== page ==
- Security researchers around the globe are investigating a malicious backdoor cyberattack launched against Passwordstate, a Australia-based password manager for enterprise users. It has tens of thousands of customers globally, including members of the Fortune 500.
- An unknown threat actor compromised an in-place security upgrade for the product, which exposed users for about 28 hours last week. The actor used and downloaded a malformed zip file, according to Passwordstate's parent Click Studios. A rogue dll file was then downloaded, allowing the attackers to exfiltrate computer system data, passwords and other information.
- Thus far, Click Studios claims only a small number of customers have been affected, however all customers need to reset credentials for all external facing systems, like VPNs, firewalls and external websites, as well as internal systems, including switches and storage.
Security researchers at CSIS Group went public soon after several corporate users reached out with concerns about the malicious attack. The Denmark-based cybersecurity firm said that it still doesn't know who is behind the incident, and while they are sophisticated, they're likely non-state actors.
"What was sophisticated in this example was it was the supplier that was compromised, and they were using a C&C server in their CDN [content delivery network]," said Jan Kaastrup, CTO at CSIS Group.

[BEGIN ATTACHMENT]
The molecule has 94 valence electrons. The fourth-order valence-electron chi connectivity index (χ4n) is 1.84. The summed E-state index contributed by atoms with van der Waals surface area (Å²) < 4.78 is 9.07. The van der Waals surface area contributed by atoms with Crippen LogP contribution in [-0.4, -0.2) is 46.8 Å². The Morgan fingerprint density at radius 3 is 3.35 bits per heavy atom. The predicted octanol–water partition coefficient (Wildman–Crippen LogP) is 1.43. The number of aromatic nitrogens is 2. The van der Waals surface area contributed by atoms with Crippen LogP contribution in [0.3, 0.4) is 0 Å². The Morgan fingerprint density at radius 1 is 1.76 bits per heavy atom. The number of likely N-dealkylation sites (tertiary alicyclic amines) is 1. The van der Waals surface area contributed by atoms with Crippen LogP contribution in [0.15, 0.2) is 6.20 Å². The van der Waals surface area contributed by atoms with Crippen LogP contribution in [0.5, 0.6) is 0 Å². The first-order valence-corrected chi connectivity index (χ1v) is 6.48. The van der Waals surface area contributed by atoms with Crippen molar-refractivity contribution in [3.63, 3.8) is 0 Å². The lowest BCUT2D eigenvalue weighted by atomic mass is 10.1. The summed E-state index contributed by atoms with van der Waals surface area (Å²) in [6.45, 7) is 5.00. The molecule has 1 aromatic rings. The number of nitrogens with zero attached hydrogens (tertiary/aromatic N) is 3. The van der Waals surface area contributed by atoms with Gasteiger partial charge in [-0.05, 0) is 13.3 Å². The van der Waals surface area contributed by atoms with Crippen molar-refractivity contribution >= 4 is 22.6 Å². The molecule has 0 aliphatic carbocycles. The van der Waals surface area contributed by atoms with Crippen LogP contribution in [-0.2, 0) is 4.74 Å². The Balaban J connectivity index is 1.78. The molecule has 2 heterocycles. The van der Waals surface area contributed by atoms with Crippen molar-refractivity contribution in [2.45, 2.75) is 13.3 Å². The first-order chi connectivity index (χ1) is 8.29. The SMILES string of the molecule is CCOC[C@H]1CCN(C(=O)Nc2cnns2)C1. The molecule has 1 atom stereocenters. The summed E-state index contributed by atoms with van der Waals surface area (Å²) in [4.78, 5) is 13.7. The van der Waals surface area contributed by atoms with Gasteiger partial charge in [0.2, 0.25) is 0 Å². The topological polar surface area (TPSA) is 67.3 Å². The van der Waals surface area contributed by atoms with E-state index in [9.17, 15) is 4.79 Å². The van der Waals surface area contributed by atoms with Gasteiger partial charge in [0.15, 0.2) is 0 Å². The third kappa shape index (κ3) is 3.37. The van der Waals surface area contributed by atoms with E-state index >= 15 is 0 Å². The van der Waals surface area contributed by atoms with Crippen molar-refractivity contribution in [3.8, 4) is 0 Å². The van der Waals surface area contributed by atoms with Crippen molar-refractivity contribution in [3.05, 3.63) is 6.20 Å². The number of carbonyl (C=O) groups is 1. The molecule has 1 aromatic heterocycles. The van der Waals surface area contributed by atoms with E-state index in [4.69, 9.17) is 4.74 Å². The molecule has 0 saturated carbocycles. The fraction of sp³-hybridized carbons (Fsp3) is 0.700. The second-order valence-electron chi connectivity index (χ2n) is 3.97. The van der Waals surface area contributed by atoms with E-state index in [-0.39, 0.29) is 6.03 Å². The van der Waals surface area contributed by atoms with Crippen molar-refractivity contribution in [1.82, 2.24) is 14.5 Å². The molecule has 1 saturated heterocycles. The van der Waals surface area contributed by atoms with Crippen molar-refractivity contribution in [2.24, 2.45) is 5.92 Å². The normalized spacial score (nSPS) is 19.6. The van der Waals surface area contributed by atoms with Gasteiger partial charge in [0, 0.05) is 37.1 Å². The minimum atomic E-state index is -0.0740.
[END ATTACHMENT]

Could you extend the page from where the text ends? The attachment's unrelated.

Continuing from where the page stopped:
The attack on Passwordstate has some cybersecurity researchers concerned about how this could impact the trust in enterprise password managers, which have seen heightened demand amid months of supply chain and ransomware attacks launched against major companies and government agencies.
"This will be quite serious for some organizations and minimal for others," David Chase, senior research director at Gartner. "Password managers are best suited for applications that cannot be integrated with other more robust security controls like SSO [single sign-on] via federated controls like SAML [Security Assertion Markup Language] and OIDC [OpenID Connect] and should not be used for privileged accounts like database administrators."
He said it is still too early to tell how serious this attack has been for U.S. enterprises.
"The ramifications of this attack are going to reverberate widely for all users of Passwordstate," Juan Andres Guerrero-Saade, principal threat researcher at SentinelOne, said via email. "Password managers are a common recommendation that furthers adoption of best security practices like avoiding password reuse. A software supply chain attack like this diminishes trust in the efficacy of these solutions."
Darren Guccione, co-founder and CEO of Keeper Security, said the Passwordstate attack also raises questions about the security of enterprise systems that are operated on premises versus cloud-based systems, because the data is much more difficult to secure and isolate the data in a safe location.
The Australian Cyber Security Centre said it is monitoring the situation and providing advice to Click Studios and other Australian organizations and is regularly engaged with international cybersecurity partners.
The U.S. Cybersecurity and Infrastructure Security Agency (CISA) was not actively involved in or supporting the incident, a spokesperson said Monday.